The marine terminal you are facing is the easternmost of the Port of Oakland's container shipping facilities. Howard Terminal is operated as a joint venture of SSA Terminals and Matson Navigation Company, the principal carrier of containerized freight and automobiles between the West Coast and Hawaii, Guam, and the Mid-Pacific. Equipped with three articulated boom cranes and one low-profile crane, the terminal can accommodate two containerships. It covers 50.3 acres and can handle approximately 120,000 containers.Charles P. Howard
What's in a Container?
Containerships traveling to Hawaii and other Pacific island ports carry a wide variety of consumer goods: fresh and frozen food, manufactured goods, clothing, electronics, automobiles, heavy equipment, and machinery. On the return trip, ships typically carry used automobiles, fresh pineapple, agricultural products (notably Maui Onions), cattle, and empty containers.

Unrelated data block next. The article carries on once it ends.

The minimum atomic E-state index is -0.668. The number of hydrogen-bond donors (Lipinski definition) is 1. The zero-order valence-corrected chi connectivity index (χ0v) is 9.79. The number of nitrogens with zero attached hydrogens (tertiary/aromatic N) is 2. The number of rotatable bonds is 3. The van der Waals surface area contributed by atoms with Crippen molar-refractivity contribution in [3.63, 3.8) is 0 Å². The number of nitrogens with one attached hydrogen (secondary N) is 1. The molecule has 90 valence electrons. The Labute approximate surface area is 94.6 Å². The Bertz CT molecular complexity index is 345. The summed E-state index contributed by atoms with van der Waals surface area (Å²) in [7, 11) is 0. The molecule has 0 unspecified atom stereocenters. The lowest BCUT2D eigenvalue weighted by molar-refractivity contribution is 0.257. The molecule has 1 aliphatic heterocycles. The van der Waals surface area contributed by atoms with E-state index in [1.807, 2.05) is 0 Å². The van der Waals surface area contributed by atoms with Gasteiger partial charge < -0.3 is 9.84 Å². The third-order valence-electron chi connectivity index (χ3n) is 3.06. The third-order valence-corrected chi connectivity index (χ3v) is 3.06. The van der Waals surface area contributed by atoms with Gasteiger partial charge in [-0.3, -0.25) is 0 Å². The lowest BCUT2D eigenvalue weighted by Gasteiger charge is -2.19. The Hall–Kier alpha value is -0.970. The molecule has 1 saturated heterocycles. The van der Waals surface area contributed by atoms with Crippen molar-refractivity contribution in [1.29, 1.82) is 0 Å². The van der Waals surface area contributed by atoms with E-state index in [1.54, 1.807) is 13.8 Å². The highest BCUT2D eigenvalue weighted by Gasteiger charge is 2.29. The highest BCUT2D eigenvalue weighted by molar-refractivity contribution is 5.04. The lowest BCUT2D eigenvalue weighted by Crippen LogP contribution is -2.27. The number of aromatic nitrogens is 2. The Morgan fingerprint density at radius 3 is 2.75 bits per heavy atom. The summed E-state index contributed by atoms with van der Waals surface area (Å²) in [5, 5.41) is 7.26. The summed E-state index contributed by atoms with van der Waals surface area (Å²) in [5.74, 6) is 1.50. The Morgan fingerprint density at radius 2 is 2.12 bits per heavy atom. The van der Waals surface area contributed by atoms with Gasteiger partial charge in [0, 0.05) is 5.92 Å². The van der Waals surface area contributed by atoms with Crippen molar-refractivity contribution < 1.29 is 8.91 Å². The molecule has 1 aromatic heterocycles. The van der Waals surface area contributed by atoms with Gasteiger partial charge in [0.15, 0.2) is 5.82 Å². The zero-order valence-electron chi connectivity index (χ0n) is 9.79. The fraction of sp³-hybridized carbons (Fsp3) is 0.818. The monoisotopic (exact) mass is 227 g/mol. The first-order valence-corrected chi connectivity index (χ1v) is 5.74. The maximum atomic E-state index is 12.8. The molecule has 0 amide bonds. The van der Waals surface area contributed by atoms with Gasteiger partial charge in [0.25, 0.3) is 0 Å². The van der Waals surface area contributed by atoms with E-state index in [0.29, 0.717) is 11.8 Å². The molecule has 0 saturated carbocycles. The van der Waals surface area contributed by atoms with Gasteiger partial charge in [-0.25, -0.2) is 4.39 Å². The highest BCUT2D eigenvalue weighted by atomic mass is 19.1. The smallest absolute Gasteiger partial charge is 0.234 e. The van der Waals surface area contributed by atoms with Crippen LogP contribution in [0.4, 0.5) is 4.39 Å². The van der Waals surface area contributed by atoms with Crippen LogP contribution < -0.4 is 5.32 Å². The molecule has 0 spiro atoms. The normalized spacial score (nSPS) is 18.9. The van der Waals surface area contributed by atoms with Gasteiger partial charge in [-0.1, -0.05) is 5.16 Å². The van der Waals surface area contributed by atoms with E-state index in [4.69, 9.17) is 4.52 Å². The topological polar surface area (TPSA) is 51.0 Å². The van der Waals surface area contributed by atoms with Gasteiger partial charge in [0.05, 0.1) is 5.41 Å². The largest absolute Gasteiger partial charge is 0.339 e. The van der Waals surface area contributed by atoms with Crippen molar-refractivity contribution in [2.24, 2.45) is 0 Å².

The original Howard Terminal, a private company founded in 1900, imported coal from Australia, England, Wales, China and British Columbia. The Oakland Gas Company (predecessor of P.G.&E.) used coal to make gas. After stevedores cleaned the cargo hold and lined it with burlap, they filled the ship with grain for the return voyage.
Howard Terminal is the only Oakland terminal that ships live animals. Cattle raised in Hawaii spend five days at sea in ventilated containers on their way to market in the continental U.S. Cattle first came to Hawaii in 1793 as a gift from Captain George Vancouver to King Kamehameha I.
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At the age of 19, Charles P. Howard began working on the docks built by his father John L. Howard. He became head of Howard Terminal Company in 1920 and managed it until the Port of Oakland purchased the 16-acres terminal in 1978.